High turnout reported at polls
Some voters find long waits, faulty machines
WASHINGTON – Voters flocked to the polls Tuesday in what could be the highest turnout in decades for a midterm election to decide the control of Congress and governors of 36 states.
There were 435 members of Congress on the ballot, and Democrats were eager to wrest control of the House and Senate from Republicans.
About 40 million early votes were probably cast, said Michael McDonald, a professor at the University of Florida who tracks the figures. In the congressional elections in 2014, there were 27.5 million early votes.
Ohio Secretary of State Jon Husted said more than 884,000 Ohioans cast absentee ballots by mail this election, and almost 430,000 cast an absentee ballot early in person. The statewide mail-in total is 23 percent higher than the 2014 midterms, and the in-person total is nearly three times the 146,000 ballots cast in 2014.
Brevard County, Florida, set a modern-day record for a midterm election with 63.06 percent turnout by 5:10 p.m.
“Early turnout appears to be pretty strong,” said Bradford Queen, a spokesman for the Kentucky Secretary of State’s office.
Higher turnout exacerbated problems at states including Georgia, Arizona, Florida, New York, Michigan and Texas.
“Turnout is exceptionally high, so they might not have been prepared,” said Laura Stoker, a political science professor at the University of Califor-
By 5 p.m., a national hotline for problems at the polls had fielded more than 24,000 calls and 1,759 text messages.
Election Protection, a coalition of more than 100 civil and voting rights groups that runs the hotline 866-OURVOTE, expected thousands more calls before voting was done.
“It is a reflection of the great interest in this election cycle and also sadly a reflection of the problems and barriers that most voters have faced this election season,” said Kristen Clarke, president of the National Lawyers' Committee for Civil Rights Under Law.
An array of federal agencies monitored the election, including the Departments of Justice and Homeland Security, intelligence officials and the FBI.
Among the hot spots:
Common Cause, a member of the Election Protection coalition, said that as of 10:30 a.m., it had received reports of “voting machines going down in large numbers across the state.”
A group of Georgia voters filed a lawsuit in U.S. District Court in Atlanta to stop Secretary of State Brian Kemp from presiding over the election because of concerns about his fairness. Kemp, a Republican, ran against Democrat Stacey Abrams for governor.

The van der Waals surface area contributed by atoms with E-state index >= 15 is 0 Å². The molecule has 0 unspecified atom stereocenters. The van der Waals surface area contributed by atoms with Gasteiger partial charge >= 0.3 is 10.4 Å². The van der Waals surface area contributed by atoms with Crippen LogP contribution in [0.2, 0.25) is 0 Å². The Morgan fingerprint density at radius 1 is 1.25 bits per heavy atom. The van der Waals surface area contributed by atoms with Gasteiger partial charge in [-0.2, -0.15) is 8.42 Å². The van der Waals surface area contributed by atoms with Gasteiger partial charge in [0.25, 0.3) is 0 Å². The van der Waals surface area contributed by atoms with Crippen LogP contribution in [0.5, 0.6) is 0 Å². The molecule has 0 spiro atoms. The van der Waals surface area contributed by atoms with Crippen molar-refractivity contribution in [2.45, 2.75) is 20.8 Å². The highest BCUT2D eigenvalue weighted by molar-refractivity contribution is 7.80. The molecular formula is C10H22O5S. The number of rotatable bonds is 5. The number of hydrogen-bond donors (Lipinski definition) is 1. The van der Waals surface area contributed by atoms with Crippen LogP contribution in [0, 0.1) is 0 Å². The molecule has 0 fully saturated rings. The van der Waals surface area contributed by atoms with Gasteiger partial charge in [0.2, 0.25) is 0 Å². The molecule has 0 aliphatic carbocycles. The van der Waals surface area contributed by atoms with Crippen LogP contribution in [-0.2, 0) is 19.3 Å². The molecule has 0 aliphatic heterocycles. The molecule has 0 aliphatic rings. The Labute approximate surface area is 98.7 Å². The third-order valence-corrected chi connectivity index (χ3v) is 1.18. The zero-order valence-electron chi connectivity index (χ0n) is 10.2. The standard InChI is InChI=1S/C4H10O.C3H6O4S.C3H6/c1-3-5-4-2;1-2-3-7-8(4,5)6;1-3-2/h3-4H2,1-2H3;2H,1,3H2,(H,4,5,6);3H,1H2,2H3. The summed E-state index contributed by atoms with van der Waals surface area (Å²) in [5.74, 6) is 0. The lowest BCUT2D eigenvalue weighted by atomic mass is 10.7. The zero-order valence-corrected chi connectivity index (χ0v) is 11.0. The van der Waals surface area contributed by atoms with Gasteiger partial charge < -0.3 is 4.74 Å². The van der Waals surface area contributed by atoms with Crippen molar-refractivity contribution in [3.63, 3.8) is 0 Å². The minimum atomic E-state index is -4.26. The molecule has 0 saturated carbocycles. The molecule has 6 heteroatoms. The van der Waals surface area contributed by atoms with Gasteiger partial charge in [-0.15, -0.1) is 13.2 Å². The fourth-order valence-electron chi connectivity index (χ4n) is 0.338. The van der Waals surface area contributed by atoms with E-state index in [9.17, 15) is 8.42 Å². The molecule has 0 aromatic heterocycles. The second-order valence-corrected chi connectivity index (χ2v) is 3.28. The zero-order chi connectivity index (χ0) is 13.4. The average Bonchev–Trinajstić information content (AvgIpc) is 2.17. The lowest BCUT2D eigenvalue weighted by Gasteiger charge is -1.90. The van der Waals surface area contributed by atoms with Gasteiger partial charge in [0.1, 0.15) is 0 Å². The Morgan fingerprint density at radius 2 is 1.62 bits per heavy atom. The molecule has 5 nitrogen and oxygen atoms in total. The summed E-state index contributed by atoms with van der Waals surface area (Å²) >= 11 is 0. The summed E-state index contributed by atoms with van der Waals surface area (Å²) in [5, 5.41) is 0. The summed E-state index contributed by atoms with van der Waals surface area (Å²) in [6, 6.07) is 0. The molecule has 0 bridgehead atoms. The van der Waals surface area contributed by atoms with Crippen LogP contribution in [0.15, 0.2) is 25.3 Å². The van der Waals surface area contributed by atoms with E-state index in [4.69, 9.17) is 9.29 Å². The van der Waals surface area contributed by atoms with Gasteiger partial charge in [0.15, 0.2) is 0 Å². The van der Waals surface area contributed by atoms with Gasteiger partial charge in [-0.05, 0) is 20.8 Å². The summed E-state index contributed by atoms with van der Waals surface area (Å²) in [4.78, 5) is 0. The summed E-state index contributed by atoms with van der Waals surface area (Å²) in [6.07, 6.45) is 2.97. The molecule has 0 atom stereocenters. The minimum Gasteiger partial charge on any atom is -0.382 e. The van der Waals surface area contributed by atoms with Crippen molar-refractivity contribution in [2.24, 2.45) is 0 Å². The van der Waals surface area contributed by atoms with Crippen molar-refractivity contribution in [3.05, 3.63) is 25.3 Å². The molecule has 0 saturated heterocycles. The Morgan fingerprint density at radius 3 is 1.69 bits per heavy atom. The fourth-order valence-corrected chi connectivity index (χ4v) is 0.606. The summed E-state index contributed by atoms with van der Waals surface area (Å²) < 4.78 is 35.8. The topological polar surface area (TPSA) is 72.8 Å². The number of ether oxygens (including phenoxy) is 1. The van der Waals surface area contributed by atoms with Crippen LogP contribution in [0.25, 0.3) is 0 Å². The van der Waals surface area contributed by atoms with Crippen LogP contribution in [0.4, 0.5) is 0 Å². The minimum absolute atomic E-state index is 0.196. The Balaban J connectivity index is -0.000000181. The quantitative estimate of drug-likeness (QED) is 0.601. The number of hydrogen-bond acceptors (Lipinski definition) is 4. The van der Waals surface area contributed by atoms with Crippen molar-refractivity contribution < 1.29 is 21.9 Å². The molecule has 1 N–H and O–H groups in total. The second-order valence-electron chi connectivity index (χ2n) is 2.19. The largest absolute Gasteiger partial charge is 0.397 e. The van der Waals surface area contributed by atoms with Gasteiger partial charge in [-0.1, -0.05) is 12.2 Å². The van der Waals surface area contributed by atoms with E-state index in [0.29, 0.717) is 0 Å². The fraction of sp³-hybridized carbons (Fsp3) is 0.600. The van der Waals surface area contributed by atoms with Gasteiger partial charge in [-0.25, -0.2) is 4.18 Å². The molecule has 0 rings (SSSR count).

In Gwinnett County, voters at several polling places reported problems with voting machines running out of battery power and not having power cords, according to 11Alive.com television news.
Heavy voter turnout caused a computer-related meltdown in Johnson County, but officials decided the problem wasn't enough to keep the polls open late.
Voting stalled in some places around 11 a.m. because the voting machines had trouble communicating with electronic poll books, according to Phil Barrow, chairman of the Johnson County Election Board. “Voting is just so heavy it's overloaded our service provider,” he said.
Voters around Detroit found malfunctioning machines and long lines at various polling places.
Rex Nagy, a retired voter in Redford Township, said his polling place at Pierce Middle School relied on just one broken voting machine that he was told had not been tested before Election Day.
Secretary of State Delbert Hosemann was frustrated that police in Jackson placed roadblocks near some polling places. Police Chief James Davis said the “administrative roadblocks” were part of Operation Safe Streets.
Voters in Greater Cincinnati encountered long lines and a few technical glitches as they cast ballots Tuesday morning. Election officials said voters and poll workers were confused by a change in the voting machine system that alerted voters if they “undervoted.”
A state judge ordered Harris County to extend voting hours at nine polling places that failed to open on time.
Voters outside Phoenix showed up to find their polling place had been foreclosed upon the day before.
Residents in parts of the Florida Panhandle devastated by Hurricane Michael had to head to “voting supercenters” in churches, county election offices and, in Panama City, a shopping center.